Prostate Cancer

The article is provided by Scientific Communications Officer of NIPD Genetics, Ms Marina Charitou (MSc)

Prostate Cancer Awareness

Prostate cancer is the second most common cancer in men worldwide. It develops due to the uncontrollable growth of cells in the prostate, a walnut-sized organ found underneath the bladder and around the urethra in men. The prostate grows with age, and its main function is to help in semen production.

Every year, over 1.2 million men are diagnosed with prostate cancer. Generally, 1 in 9 men will develop prostate cancer in their lifetime – and for unknown reasons, 1 in 4 African American men. Typically described as ‘an older man’s cancer’, prostate cancer is rarely diagnosed in men under 50 years of age, with 66 years old being the average age of diagnosis. Prostate cancer risk increases exponentially with age – while men under 50 have 1 in 350 chance of developing prostate cancer, men between 50 and 59 years old have 1 in 52 chance and men over 60 years old have 1 in 19 chance. Besides racial background and age, smoking, obesity, geographical location – Asians have a significantly lower prostate cancer incidence than that of Europeans and African Americans ¬– and family history are important risk factors for prostate cancer. The risk is higher for men with a first degree relative diagnosed with cancer, specifically at a young age. The risk increases when several relatives have been affected by cancer; when the mother or sister has been diagnosed with breast cancer; or when the father or brother has been diagnosed with prostate cancer. When cancer clusters in families like this it is usually caused by a germline mutation – an inherited genetic change that raises a person’s chance of developing cancer. Up to 10% of prostate cancers can be due to germline mutations and are referred to as ‘hereditary cancers’. Hereditary cancer screening is available to test for these mutations in individuals with a family history of cancer to let them know early of their risk, allow them to take informed decisions about their treatment and have better medical care.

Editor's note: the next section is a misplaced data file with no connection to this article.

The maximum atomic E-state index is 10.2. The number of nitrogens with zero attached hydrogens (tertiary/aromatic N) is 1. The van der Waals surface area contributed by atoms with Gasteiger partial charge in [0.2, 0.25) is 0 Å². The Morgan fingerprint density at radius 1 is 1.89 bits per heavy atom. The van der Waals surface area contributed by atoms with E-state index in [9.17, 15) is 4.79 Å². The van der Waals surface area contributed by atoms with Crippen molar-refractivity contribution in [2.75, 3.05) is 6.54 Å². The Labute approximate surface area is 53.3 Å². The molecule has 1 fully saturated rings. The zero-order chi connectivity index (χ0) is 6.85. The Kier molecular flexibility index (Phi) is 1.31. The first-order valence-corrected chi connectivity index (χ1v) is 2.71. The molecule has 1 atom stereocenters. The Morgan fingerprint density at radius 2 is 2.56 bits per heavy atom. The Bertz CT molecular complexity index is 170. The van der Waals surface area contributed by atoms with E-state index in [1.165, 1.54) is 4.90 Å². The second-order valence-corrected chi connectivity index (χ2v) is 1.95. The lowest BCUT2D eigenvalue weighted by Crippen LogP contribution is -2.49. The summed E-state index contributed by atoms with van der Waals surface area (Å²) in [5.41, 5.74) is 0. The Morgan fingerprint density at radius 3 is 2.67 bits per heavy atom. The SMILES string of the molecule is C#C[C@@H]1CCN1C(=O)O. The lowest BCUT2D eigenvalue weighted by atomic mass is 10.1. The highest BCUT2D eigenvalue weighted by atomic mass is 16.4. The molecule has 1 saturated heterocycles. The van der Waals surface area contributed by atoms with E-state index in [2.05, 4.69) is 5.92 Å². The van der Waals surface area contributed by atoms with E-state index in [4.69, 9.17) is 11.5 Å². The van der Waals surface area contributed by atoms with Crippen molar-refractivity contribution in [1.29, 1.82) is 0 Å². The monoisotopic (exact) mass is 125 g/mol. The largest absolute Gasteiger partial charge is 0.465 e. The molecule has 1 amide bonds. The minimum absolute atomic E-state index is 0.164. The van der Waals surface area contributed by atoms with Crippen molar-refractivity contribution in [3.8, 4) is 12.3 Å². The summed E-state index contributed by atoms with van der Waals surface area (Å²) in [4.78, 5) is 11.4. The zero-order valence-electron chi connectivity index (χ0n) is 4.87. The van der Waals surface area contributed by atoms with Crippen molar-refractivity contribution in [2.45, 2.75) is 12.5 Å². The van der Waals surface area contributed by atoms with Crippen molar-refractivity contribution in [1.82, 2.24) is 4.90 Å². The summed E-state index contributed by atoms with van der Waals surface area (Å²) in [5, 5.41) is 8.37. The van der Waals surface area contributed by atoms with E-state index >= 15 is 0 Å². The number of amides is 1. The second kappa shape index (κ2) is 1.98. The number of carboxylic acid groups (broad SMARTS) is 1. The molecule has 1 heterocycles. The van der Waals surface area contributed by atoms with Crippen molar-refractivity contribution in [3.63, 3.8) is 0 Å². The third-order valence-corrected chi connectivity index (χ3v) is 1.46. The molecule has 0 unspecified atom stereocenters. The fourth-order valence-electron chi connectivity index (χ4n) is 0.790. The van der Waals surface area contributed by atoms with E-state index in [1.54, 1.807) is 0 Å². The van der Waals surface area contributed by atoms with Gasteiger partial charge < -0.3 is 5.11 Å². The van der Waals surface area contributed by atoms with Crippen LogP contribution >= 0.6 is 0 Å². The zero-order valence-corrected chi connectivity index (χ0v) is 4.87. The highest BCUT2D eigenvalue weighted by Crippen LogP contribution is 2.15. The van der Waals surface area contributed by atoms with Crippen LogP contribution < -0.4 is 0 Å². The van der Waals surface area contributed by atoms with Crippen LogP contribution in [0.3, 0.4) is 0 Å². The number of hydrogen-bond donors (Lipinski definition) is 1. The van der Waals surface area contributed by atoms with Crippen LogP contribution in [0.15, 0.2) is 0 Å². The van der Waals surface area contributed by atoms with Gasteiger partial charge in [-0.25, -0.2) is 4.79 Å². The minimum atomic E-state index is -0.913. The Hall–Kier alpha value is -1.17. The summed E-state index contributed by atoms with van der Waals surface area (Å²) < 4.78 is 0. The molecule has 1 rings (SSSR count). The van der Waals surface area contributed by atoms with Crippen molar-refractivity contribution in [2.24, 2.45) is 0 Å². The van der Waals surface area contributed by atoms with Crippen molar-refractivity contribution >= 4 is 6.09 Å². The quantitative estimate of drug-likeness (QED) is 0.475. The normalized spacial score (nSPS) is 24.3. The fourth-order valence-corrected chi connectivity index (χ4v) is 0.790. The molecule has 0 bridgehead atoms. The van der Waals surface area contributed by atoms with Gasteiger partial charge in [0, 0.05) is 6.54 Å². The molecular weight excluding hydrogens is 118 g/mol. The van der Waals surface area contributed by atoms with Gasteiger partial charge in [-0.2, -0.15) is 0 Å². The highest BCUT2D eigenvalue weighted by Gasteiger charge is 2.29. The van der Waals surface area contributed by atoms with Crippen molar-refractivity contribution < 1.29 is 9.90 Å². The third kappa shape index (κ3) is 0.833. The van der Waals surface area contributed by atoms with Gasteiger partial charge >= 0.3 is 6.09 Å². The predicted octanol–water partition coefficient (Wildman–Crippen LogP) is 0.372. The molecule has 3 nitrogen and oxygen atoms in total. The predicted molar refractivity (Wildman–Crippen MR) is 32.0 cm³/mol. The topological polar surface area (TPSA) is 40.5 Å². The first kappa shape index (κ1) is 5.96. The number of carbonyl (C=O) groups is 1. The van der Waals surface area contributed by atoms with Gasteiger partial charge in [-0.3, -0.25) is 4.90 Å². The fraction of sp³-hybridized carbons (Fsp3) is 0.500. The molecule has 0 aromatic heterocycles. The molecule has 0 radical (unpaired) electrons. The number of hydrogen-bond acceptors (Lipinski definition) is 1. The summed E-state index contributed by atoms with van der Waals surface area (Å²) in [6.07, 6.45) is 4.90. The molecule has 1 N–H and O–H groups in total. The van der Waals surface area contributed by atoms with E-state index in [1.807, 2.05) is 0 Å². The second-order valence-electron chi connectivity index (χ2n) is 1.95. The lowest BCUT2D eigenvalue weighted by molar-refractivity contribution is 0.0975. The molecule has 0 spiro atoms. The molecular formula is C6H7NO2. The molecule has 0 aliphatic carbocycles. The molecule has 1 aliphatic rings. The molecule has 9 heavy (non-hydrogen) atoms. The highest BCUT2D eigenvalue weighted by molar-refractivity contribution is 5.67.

If detected early, when the cancer is still localized, prostate cancer has excellent prognosis with the 5-year survival rate being nearly 100%. When the cancer has metastasized – spread to other areas and organs beyond its original location – survival rate falls by a third. Detecting prostate cancer early is difficult because there are no symptoms during the early stages. As the tumor on the prostate starts small – and doesn’t affect or press on any other organs – there rarely is any pain or discomfort. Symptoms may be noticeable as the tumor gets bigger and possibly starts pressing on the urethra. These may include an increased need to urinate, a feeling that the bladder hasn’t emptied, a weak flow while urinating, difficulty when starting to urinate and painful urination. Back pain, erectile dysfunction, blood in the urine or semen, and unexplained weight loss could appear at more advanced stages of the disease. These symptoms may be prompted by other causes apart from prostate cancer – prostatitis or prostate enlargement – so it’s important for men to consult their healthcare provider if they experience anything unusual.